TheScienceBreaker promotes the dialogue and the dissemination of a scientific culture so that society-relevant opinions can be discussed and decisions may be taken accordingly. Discover our mission.
What is a Break?
We publish short lay summaries, called Breaks, where scientific papers are explained by scientists, called Breakers, directly involved in the field of research. Learn more
Did Homo naledi meet Homo sapiens in South Africa?
Wheather or not we are alone in the Universe, we probably haven't been alone on Earth for a long while. Homo naledi might have been more than a simple neighbor who shared our evolutive path.Feb 8, 2018 | 4 min read
Latest published Breaks
Did Homo naledi meet Homo sapiens in South Africa?Feb 8, 2018 in Evolution & Behaviour | 4 min read by Hannah Hilbert-Wolf , Paul Dirks , Eric Roberts
The belligerence of breeding: female aggression after mating
Sexual behaviors often have a deep impact on social interactions. Here is how female fruit flies cope with it.Nov 1, 2017 | 4 min read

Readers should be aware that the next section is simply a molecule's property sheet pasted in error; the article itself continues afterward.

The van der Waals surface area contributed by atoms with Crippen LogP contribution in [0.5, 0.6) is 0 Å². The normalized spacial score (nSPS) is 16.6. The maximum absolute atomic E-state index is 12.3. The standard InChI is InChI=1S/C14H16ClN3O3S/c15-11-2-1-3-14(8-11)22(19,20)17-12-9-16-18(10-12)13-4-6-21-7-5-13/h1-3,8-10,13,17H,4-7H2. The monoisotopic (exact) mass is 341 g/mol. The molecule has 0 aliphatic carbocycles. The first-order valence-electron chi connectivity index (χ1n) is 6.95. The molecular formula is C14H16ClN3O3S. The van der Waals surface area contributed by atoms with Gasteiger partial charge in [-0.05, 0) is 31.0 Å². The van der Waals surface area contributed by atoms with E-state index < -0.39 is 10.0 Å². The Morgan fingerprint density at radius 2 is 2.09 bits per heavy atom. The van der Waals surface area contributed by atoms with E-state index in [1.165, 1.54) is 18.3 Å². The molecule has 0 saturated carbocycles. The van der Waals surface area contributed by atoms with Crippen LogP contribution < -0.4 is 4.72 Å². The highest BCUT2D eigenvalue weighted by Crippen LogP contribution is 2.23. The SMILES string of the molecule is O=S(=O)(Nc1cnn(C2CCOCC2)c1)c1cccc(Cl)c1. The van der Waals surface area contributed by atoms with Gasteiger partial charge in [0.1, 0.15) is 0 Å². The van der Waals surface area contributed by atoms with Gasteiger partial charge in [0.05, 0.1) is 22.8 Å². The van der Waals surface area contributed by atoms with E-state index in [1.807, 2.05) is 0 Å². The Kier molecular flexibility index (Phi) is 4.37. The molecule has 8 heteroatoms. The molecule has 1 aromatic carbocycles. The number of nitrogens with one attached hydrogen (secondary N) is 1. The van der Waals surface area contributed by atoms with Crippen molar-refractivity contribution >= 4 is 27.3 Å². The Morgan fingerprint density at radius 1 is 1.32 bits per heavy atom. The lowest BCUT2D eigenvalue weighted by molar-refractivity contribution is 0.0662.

Where is the Engram?
We observe, we learn, we repeat. This is possible thanks to the capacity of our brains to store information - but how and where is memory stored within our brains?Dec 14, 2015 | 4 min read
The climate's barrier to coastal hurricanes
The delicate role of climate in regulating how costal hurricanes may form and gain strength.Nov 8, 2017 | 4 min read
Short bursts of exercise improve brain function
Mens sana in corpore sano - this old latin way of saying correlates physical health (corpore sano) with mental activity (mens sana). But how can we cope with these guidelines in our hectic ways of living? Well, 10 minutes a day might be all that you need.Jan 18, 2018 | 3 min read
GMOs are not a human invention: sweet potato is a naturally transgenic food crop
Genetically modified organisms can be the natural result of environmental interactions between plants and their surroundings.Jul 6, 2015 | 3 min read
Breaks by category
Join the discussion!
TheScienceBreaker is an open-access environment where everyone, scientists and laypeople, can meet and discuss about the latest scientific discoveries. For each and every Break, you may join the discussion-space below each published Break and help us build a better future with more dialogues and less walls!